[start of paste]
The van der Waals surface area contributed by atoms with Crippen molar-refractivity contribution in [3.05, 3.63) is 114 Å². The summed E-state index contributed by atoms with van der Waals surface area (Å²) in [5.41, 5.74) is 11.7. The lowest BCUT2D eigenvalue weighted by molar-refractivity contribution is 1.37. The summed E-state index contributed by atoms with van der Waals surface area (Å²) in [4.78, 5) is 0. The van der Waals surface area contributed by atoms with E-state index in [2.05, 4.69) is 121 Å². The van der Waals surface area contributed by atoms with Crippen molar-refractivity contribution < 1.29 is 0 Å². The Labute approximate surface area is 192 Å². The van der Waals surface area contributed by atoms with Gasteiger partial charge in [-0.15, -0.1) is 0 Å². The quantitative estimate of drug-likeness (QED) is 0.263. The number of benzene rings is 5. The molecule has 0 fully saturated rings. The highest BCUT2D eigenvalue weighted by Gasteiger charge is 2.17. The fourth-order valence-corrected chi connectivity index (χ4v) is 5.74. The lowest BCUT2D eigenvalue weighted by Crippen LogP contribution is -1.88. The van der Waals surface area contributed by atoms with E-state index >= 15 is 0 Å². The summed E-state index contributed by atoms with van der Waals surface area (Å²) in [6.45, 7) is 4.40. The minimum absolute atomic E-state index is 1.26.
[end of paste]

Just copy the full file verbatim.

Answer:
The van der Waals surface area contributed by atoms with Crippen molar-refractivity contribution in [3.05, 3.63) is 114 Å². The summed E-state index contributed by atoms with van der Waals surface area (Å²) in [5.41, 5.74) is 11.7. The lowest BCUT2D eigenvalue weighted by molar-refractivity contribution is 1.37. The summed E-state index contributed by atoms with van der Waals surface area (Å²) in [4.78, 5) is 0. The van der Waals surface area contributed by atoms with E-state index in [2.05, 4.69) is 121 Å². The van der Waals surface area contributed by atoms with Crippen molar-refractivity contribution < 1.29 is 0 Å². The Labute approximate surface area is 192 Å². The van der Waals surface area contributed by atoms with Gasteiger partial charge in [-0.15, -0.1) is 0 Å². The quantitative estimate of drug-likeness (QED) is 0.263. The number of benzene rings is 5. The molecule has 0 fully saturated rings. The highest BCUT2D eigenvalue weighted by Gasteiger charge is 2.17. The fourth-order valence-corrected chi connectivity index (χ4v) is 5.74. The lowest BCUT2D eigenvalue weighted by Crippen LogP contribution is -1.88. The van der Waals surface area contributed by atoms with E-state index >= 15 is 0 Å². The summed E-state index contributed by atoms with van der Waals surface area (Å²) in [6.45, 7) is 4.40. The minimum absolute atomic E-state index is 1.26.